Republican presidential candidate Mitt Romney may have been to Harvard University, but his recurring gaffes suggest that he is not ready to be commander-in-chief of the world's biggest superpower. It has been an eventful summer of blunders for Romney and co.
Two months before his July very public stumbles in England and occupied Palestine, and speaking before a private $50,000 fundraiser in Boca Raton, Florida, Romney declared that 47 per cent of the American electorate were irrelevant. At the event, he labelled almost half of Americans as non-tax payers with a victim mentality, elaborating that it was not his job "to worry about those people". That is despite his mother admitting that his father was on government welfare as a child.
Romney's insincerity was further evident when he asked his running mate to furnish the campaign with 10 years of his income tax history, while he refused to release any more than two years of his own. In the documents which were made public, it was shown that Romney paid less than 15 per cent income tax, while the average for Americans is typically more than 30 per cent.
After disregarding 47 per cent of the US public, Romney declared that Palestinian-Israeli peace is "almost unthinkable to accomplish".
It isn't a coincidence that this outlook is shared by those on the extreme right of Israeli politics such as Foreign Minister Avigdor Lieberman, who proclaimed in December 2010 that peace with the Palestinians "is impossible".
Trying to sound convincing, Romney rather absurdly equated the Palestine conflict with the other long standing, unresolved disputes between Taiwan and China, and North and South Korea. Although all go back several decades, it is stupid to suggest that the situation in Palestine – an entity under foreign military occupation – shares any similarities with sovereign Pyongyang or Taipei.
By embracing the right-wing Israeli viewpoint, neo-conservative presidential advisers have always advocated American and international disengagement, allowing Israel to impose its own "facts on the ground" while ignoring international law by building illegal Jewish-only settlements on occupied land.
Almost a year ago, at a Republican debate, Romney pledged that before making important decisions he would call his "friend Bibi Netanyahu" to ask him: "Would it help if I said this? What would you like me to do?" Romney supposedly met Netanyahu when they both worked at Bain Consulting Group in the 1970s.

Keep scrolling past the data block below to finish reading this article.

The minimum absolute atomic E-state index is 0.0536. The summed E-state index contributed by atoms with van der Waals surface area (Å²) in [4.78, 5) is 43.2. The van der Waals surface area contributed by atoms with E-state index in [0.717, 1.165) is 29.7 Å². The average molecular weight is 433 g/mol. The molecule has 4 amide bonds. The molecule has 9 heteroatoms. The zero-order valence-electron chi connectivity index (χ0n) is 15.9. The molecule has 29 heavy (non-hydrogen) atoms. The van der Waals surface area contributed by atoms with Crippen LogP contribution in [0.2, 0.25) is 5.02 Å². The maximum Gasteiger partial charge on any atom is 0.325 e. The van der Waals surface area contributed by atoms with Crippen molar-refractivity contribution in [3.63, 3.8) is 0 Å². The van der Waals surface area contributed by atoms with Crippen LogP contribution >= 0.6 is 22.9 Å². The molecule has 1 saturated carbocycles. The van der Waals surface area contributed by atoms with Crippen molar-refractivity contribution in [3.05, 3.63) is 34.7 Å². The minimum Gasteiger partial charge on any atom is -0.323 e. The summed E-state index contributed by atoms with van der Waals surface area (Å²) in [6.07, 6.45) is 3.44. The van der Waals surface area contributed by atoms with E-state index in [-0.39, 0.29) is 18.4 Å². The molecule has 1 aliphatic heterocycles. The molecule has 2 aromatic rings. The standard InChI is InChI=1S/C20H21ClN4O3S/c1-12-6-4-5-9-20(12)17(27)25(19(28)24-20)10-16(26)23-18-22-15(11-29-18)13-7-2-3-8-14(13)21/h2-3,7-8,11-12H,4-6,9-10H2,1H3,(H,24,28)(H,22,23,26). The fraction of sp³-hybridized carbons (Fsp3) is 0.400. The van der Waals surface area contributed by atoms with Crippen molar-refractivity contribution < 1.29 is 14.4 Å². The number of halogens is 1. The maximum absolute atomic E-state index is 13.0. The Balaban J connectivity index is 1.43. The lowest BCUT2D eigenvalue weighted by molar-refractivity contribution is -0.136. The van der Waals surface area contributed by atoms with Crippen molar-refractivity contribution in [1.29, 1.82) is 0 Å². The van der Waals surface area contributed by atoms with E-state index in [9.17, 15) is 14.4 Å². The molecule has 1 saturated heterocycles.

In the same debate, Romney said fondly that Netanyahu was "not just a friend, he's an old friend… We can almost speak [together] in shorthand."
However, his "old friend" Bibi is not quite so sure about this friendship. Responding to a Vanity Fair magazine question earlier this summer, Netanyahu said: "I don't think we had any particular connections, I knew him and he knew me, I suppose."
Besides lying about his friendship with Netanyahu, it was remarkable that a US presidential hopeful would commit publicly to let the head of a foreign state decide US foreign policy.
At every corner Republican pundits come to Romney's defence and say that the Harvard-educated nominee's statements are "not articulate", "not elegant" or "gaffes". Parroting his advisers' remarks is Romney's main predicament. He lacks ingenuity and, like George W Bush, would let his advisers run the White House.
Such traits are not those of a national leader, but of a man who poses a dangerous threat to America and to world peace.
Mr Kanj (www.jamalkanj.com) writes a weekly column on Arab issues and is the author of "Children of Catastrophe," Journey from a Palestinian Refugee Camp to America. This article was first published by the Gulf Daily News newspaper.
The views expressed in this article belong to the author and do not necessarily reflect the editorial policy of Middle East Monitor.